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Wednesday, September 18, 2013

Shortlisted for Victoria Cancer Council Arts Award

Hi, Friends, good news! My still life work, "Alive or Dead" is shortlisted for Victoria Cancer Council Arts Award 2013.  
The final judging will be held at Cancer Council Victoria on the 24th of September, next week. Shortlisted work will be on display at the Arts Awards Exhibition in Melbourne from the 20-26 of October 2013. 

Each artist submits a short statement on work.


Alive or Dead
Are flowers in a pot alive or dead? Balance between life and death is vague, because they are “inseparable two in one.”  My two friends were gone from cancer, but certainly they live in us. It’s very sad when people we love and cherish are taken from us. But it forces us to enjoy the present, make the most of it and move on. The grevilleas show how much they live each moment fully.
*             *               * 

Each moment and everyone is shining in my life.
Today, I saw my most admiring and best known Australian picture book author on a uni campus. We had a wonderful time. I never expected her comments, but she happily looked at my ongoing work and generously gave suggestions. "Do you have more?" she asked me! No, I left them all behind, but I had some life drawings. The lady encourages me so much, saying, "Invite me your book launch at uni!" at good bye. Yes, certainly!

One more good thing was I donated uni my educational picture book designed for children's literacy research. It was very nice to see my familiar librarians. The author, the librarian and I enjoyed a chat.
Ah, nice! I felt each second shining.

I'll work on the project!
Friends, Happy Painting!
















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Monday, September 16, 2013

Frog's Story & Self Reliance

Are you enjoying your lives confidently and have you ever thought of self reliance? I was invited to a life drawing class member's group exhibition! At the opening, an executive lady gave this speech and inspired us. The frog's story implies the importance of "self-reliance." I'd like to share it with you.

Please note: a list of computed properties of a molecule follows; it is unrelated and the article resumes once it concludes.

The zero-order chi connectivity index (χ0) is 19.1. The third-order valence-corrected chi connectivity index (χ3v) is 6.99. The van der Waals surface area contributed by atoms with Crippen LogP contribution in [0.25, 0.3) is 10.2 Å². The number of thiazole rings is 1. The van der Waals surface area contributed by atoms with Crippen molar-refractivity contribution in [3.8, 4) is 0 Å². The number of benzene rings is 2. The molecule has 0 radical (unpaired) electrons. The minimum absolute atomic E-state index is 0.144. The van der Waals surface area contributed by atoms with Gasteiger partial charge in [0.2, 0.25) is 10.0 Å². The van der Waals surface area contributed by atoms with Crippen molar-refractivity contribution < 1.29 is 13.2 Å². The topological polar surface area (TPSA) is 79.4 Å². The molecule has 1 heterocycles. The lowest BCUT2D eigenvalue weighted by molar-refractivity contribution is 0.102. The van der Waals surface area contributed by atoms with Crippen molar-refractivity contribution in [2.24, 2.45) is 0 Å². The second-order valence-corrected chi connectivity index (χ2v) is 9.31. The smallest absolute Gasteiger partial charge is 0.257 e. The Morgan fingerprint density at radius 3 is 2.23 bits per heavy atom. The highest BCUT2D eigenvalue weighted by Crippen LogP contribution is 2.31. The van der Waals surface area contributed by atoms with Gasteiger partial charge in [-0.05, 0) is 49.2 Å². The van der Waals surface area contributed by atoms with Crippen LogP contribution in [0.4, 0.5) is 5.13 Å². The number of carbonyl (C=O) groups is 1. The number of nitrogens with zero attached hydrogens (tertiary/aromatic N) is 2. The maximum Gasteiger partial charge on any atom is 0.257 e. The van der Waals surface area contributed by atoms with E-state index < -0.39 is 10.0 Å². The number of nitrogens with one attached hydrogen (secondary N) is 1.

*             *              * 
Frog's Story
There once were little frogs who arranged a climbing competition. The goal was to reach the top of a very high tower.
A big crowd had gathered around the tower to see the race and cheered on the contestants. The race began. None of the crowd really believed the frogs would reach the top of the tower.
The crowd yelled, 'Oh, too difficult', 'They will never make it to the top', 'Not a chance they 'will succeed', and 'The tower is too high'.
The frogs began collapsing one by one. The crowd continued to yell, 'It is too hard! No one will make it!' More tiny frogs gave up and came off from the tower.

But one tiny frog, after a big effort, became the only one who reached the top! All other frogs wanted to know how the winning frog had found the strength to succeed and reached the goal. They asked the frog questions.  


He was deaf!!
*             *              *
Friends, did you enjoy the story? What do you feel about it?
In that story, the winner is the frog who did not care about a pessimistic say. In my personal view, the disability has turned out a blessing! That's what the lady and I chatted over. Without my difficulty in a leg, I might not have become an artist. Indeed, I know a hearing impaired, very famous and successful illustrator in Australia! Yey!!  

Also, the contrast is impressive between a self-reliant frog and a third party's negative and untrustworthy say. The mob's say is far different away from a healthy critiques, because their say is irresponsible.

For artists, critiques are inevitable in society. Our work has two contradicted natures in one -- very private work, yet that has publicity. In other words, an artist's work is an isolated job in a group work. Thus, art work is connected to others and to society. I'm open to any feedback, while keeping my own stance.




So, this is my another finding from that story. In my view, a balance is necessary between a healthy self-reliance and a genuine confidence, in order to achieve a goal. Otherwise, overconfidence and cowardice are counterproductive. Particularly, I feel an objective view is vital to look at my own work in a group work like a picture book project.
I also feel a person who has real confidence will not easily either get upset with other people's critics. A person with a real confidence well knows what she is. Be flexible and not stubborn in a healthy manner.

Regarding life drawing class, I'm blessed that I could meet very nice models. Especially, the woman and the man in this post are my favorites. Yes, Friends, I finished up the first "portrait" on A2 Arche based on the rough sketch on A2. 


I simply love life drawing. It lifts me up and excites me, when I'm down in other work.

These life drawings (A2) and daily sketches(A4) certainly improve my drawing skills. These days, I can "correct" my drawing with colour in sketches. Yes, I can see value/colour very well!